Go Back  Bike Forums > Bike Forums > Folding Bikes
Reload this Page >

Vilano Urbana Single Speed Folding Bike

Folding Bikes Discuss the unique features and issues of folding bikes. Also a great place to learn what folding bike will work best for your needs.

Vilano Urbana Single Speed Folding Bike

Reply

Old 05-08-18, 03:56 PM
  #1  
mirfi
Senior Member
Thread Starter
 
mirfi's Avatar
 
Join Date: Mar 2012
Location: Baltimore, MD
Posts: 201

Bikes: DownTube FS9, Montaque paratrooper, Nano mini-velo, Motobecane CX, Raleigh 20, MIFA folder, ROG Pony

Mentioned: 1 Post(s)
Tagged: 0 Thread(s)
Quoted: 42 Post(s)
Vilano Urbana Single Speed Folding Bike

Hello All, bought a Vilano Urbana from Walmart((RoadBikeOutlet). $199. Arrived today. Initial findings.

Seat post 31.8 FU FENG, seat tube has sleeve in it. Contacted customer service for size without shim.
Tires INNOVA (47-406) 20x1.75 35PSI 240K 2.5BAR
Prowheel crankset 170.
Crank 52t Cog 16t Gear inches 60.7
No name folding pedals, expect to last a couple hundred miles.
Packaged nicely, lot of tape, foam, zip ties, cardboard.
Reflectors for front, for rear and one on each wheel.
28 spoke wheel, look like steel.
Has three threaded holes on each side of rear frame for rack/fender.
Threaded hole in fork for fender mount.
Two threaded holes on top tube for bottle holder.
Extra two foot long Velcro strap excellent for holding folded bike together.
Quick Release on seat post, fold, handlebar stem and handlebar height.
Everything is tight, except seat post tube which is incredibly loose.
Tires needed American air, they flat donít care, will be upgraded soon to 65psi wheels.
Bike needs to be disassembled and greased.
Rear hub is too tight. With bike upside down, cranked pedals until rear wheel was spinning fast, on its own it slowed down quickly and stopped. i.e. NO RIDING until greased and adjusted.

Unloosened rear lug nut to adjust coaster brake, needed a three foot breaker bar, also needed it on nut adjusting brake.

Unloosened the threaded headset (25,4mm?), needed a one foot pipe on end of long hex key.

What is going on with this "new" forum? My PC, (Win7) is struggling with everything, including text formatting.

Pictures, more info to follow.
mirfi is offline  
Reply With Quote
Old 05-09-18, 08:33 AM
  #2  
Bonzo Banana
Senior Member
 
Join Date: Feb 2017
Location: Merry Old England
Posts: 586

Bikes: Muddyfox Evolve 200, Bicycles4u Paris Explorer, Raleigh Twenty Stowaway, Bickerton California, Saracen Xile, Kona Hoss Deluxe, Vertigo Carnaby, Exodus Havoc, Kona Lanai, Revolution Cuillin Sport, Dawes Kingpin, Bickerton, NSU & Elswick Cosmopolitan

Mentioned: 4 Post(s)
Tagged: 0 Thread(s)
Quoted: 215 Post(s)
Interested to hear how it rides compared to your other compact and folding bikes.
Bonzo Banana is offline  
Reply With Quote
Old 05-09-18, 02:23 PM
  #3  
mtb_addict
Senior Member
 
mtb_addict's Avatar
 
Join Date: Jun 2011
Posts: 2,836
Mentioned: 15 Post(s)
Tagged: 0 Thread(s)
Quoted: 1974 Post(s)
I've always been intrigued by the Urbana's extreme light weight.
Cuz my Boardwalk S1 is like 30 pounds (8 pounds heavier than the Urbana).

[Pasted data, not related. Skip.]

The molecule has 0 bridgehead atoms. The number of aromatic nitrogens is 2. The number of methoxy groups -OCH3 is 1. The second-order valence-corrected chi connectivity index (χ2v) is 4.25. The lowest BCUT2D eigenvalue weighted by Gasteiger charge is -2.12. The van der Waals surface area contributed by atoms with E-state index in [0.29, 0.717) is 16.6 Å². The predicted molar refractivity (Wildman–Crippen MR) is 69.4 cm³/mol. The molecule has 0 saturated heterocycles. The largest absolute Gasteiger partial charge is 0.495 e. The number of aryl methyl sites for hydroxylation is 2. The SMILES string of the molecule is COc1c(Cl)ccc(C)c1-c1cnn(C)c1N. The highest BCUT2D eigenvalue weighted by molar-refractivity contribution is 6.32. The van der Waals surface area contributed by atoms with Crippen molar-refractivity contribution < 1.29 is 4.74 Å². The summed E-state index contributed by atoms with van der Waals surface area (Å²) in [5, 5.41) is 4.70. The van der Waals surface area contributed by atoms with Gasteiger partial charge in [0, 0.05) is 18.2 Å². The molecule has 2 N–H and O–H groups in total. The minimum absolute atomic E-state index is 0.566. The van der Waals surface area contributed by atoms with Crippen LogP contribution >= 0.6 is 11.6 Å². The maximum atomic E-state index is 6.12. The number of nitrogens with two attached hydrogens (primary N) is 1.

I'd like to hear how durable the frame is.
That would be my main concern.
mtb_addict is online now  
Reply With Quote
Old 05-09-18, 03:29 PM
  #4  
Bonzo Banana
Senior Member
 
Join Date: Feb 2017
Location: Merry Old England
Posts: 586

Bikes: Muddyfox Evolve 200, Bicycles4u Paris Explorer, Raleigh Twenty Stowaway, Bickerton California, Saracen Xile, Kona Hoss Deluxe, Vertigo Carnaby, Exodus Havoc, Kona Lanai, Revolution Cuillin Sport, Dawes Kingpin, Bickerton, NSU & Elswick Cosmopolitan

Mentioned: 4 Post(s)
Tagged: 0 Thread(s)
Quoted: 215 Post(s)
Originally Posted by mtb_addict View Post
I've always been intrigued by the Urbana's extreme light weight.
Cuz my Boardwalk S1 is like 30 pounds (8 pounds heavier than the Urbana).
I'd like to hear how durable the frame is.
That would be my main concern.
8lbs heavier is a significant difference I'm assuming that is steel and likely a basic high tensile steel frame. There is so few components on single speed bikes that the frames make up a more significant part of the overall weight. I don't have a problem with the weight difference, likely stronger, more long lasting and the extra weight is a better workout getting it up the hills.
Bonzo Banana is offline  
Reply With Quote
Old 05-09-18, 05:17 PM
  #5  
mtb_addict
Senior Member
 
mtb_addict's Avatar
 
Join Date: Jun 2011
Posts: 2,836
Mentioned: 15 Post(s)
Tagged: 0 Thread(s)
Quoted: 1974 Post(s)
Originally Posted by Bonzo Banana View Post
8lbs heavier is a significant difference I'm assuming that is steel and likely a basic high tensile steel frame. There is so few components on single speed bikes that the frames make up a more significant part of the overall weight. I don't have a problem with the weight difference, likely stronger, more long lasting and the extra weight is a better workout getting it up the hills.
My bad...Dahon says my hi-ten Boardwalk S1 is only 28 pounds. If the Urbana is really 22 pounds...then it's 6 pounds lighter than mine. Still impressive engineering achievement for a $200 bike. My Boardwalk was $300.

That extra 6 pounds is huge, when you are lifting it into a trunk of a small car! Or carryinhg up a flight of stairs.

Last edited by mtb_addict; 05-09-18 at 05:21 PM.
mtb_addict is online now  
Reply With Quote
Old 05-10-18, 01:53 AM
  #6  
Bonzo Banana
Senior Member
 
Join Date: Feb 2017
Location: Merry Old England
Posts: 586

Bikes: Muddyfox Evolve 200, Bicycles4u Paris Explorer, Raleigh Twenty Stowaway, Bickerton California, Saracen Xile, Kona Hoss Deluxe, Vertigo Carnaby, Exodus Havoc, Kona Lanai, Revolution Cuillin Sport, Dawes Kingpin, Bickerton, NSU & Elswick Cosmopolitan